Bird Photography 101: Dealing with Low Light

A bird photographer’s options for dealing with low light are pretty limited. There are only two options: (1) work with the low light and live with the tradeoffs, or (2) add more light.

Let’s look at the second choice first. More light generally means flash. But flash has all kinds of drawbacks. Low light pretty much means winter, which in Alaska means snow and cold temperatures. Snow – especially the kinds of flat, crystalline snow we get in Interior Alaska – operates as a mirror, reflecting all kinds of light back at the camera. The result is often highly distracting, bright speckles all over your photo. Hundred or thousands of little mirrors reflecting the light back at you. Not good.

Flash also means batteries, and as we all know most batteries don’t perform well at low temperatures. Basically, the chemistry that makes the juice comes to a halt as the chemicals in the battery freeze. Often, you get only a few shots. In the best case, you spend all of your time moving batteries between a warm inner pocket and the cold flash unit.

And flash often spooks the bird. That’s bad in two ways. You only get one shot. And you’ve altered the behavior of the bird which, for many of us, is a no-no. Winter birds in Alaska have it tough enough without being spooked, too. For WC, this is the deal breaker.

WC has tried a wool sock over the barrel of the flash lined with a handwarmer to keep the flash warm. It doesn’t work as well as theory would suggest.

One of WC’s buddies reported his strobe flash shattered when it fired off at -45° F. That hasn’t happened to WC. But the velcro fastener for WC’s flash extender has turned to little plastic fragments.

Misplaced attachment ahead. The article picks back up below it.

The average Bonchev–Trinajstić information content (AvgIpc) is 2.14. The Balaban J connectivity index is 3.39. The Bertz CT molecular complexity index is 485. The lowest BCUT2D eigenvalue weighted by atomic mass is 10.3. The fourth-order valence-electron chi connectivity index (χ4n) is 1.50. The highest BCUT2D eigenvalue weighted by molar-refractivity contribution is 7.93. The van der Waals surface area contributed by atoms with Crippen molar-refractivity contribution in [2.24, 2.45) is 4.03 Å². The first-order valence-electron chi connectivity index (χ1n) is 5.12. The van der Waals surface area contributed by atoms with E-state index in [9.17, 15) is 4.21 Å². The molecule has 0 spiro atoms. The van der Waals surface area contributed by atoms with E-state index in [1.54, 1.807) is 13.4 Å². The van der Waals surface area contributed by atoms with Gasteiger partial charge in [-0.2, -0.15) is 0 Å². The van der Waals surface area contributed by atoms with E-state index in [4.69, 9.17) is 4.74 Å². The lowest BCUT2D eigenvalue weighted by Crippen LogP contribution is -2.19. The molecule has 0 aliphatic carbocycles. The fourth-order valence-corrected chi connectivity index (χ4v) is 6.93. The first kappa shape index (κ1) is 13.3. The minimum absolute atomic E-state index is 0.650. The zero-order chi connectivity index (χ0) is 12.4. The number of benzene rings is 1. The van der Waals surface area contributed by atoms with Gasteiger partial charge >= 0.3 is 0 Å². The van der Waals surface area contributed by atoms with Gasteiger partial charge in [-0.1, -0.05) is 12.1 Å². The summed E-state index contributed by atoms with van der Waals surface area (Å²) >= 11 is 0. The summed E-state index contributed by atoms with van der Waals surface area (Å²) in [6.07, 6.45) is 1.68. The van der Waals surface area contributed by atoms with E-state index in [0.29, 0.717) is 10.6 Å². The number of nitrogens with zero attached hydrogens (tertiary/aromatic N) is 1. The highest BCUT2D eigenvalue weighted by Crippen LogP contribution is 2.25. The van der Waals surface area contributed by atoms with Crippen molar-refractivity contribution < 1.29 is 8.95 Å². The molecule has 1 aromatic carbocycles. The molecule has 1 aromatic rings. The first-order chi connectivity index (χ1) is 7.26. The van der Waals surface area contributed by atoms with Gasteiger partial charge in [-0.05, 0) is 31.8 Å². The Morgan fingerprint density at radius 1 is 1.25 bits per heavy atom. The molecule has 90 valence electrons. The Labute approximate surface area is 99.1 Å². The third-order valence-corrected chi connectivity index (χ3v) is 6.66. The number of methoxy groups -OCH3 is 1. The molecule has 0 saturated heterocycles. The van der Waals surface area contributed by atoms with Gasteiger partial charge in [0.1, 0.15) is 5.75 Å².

So flash is generally less that successful and sometimes potentially harmful. What about just dealing with the low light. The inescapable laws of physics limit your choices.

You can increase the aperture, letting more light through the lens. This has its limits. Really wide aperture lenses are more expensive because they involve more expensive glass. A good 300mm lens with a maximum aperture of 5.7 might cost you $200. A good 300mm f2.8 lens, letting in three times as much light, will cost you close to $7,000. Ouch. No one makes a faster 300mm telephoto lens than f2.8, because (a) you’d have to rob a bank to buy one and (b) you’d need a forklift to haul it around. So for letting in more light with a bigger aperture, you options end at a spendy f2.8.

You can increase the time the shutter is open. Longer exposure mean more light. But the problem there is that birds are hyperactive little buggers, and you need a pretty fast shutter speed if you want to avoid motion blur. The world has enough blurry photos of birds. WC has taken many of them. Longer exposures than about 1/250th will show blurring in the chest from breathing. So shutter speed is a limited solution.

You can increase the sensitivity of your camera’s sensor. Back in the old days of film, you bought “faster” film, a more sensitive emulsion. And, if you could, you processed it as if it was even faster. Film speed – sensitivity – was measured by ISO. “ISO” is too complicated to explain here, but the film speed principles were mostly carried over to the digital camera era as a measure of the sensitivity of a digital camera’s sensor. A high end digital camera can offer ISO200000 – 400000. That’s not a typo. WC’s Canon 1D-X will actually crank up to ISO204800. But as with high speed film, high speed digital ISO means a lot of noise – speckling – in the photo.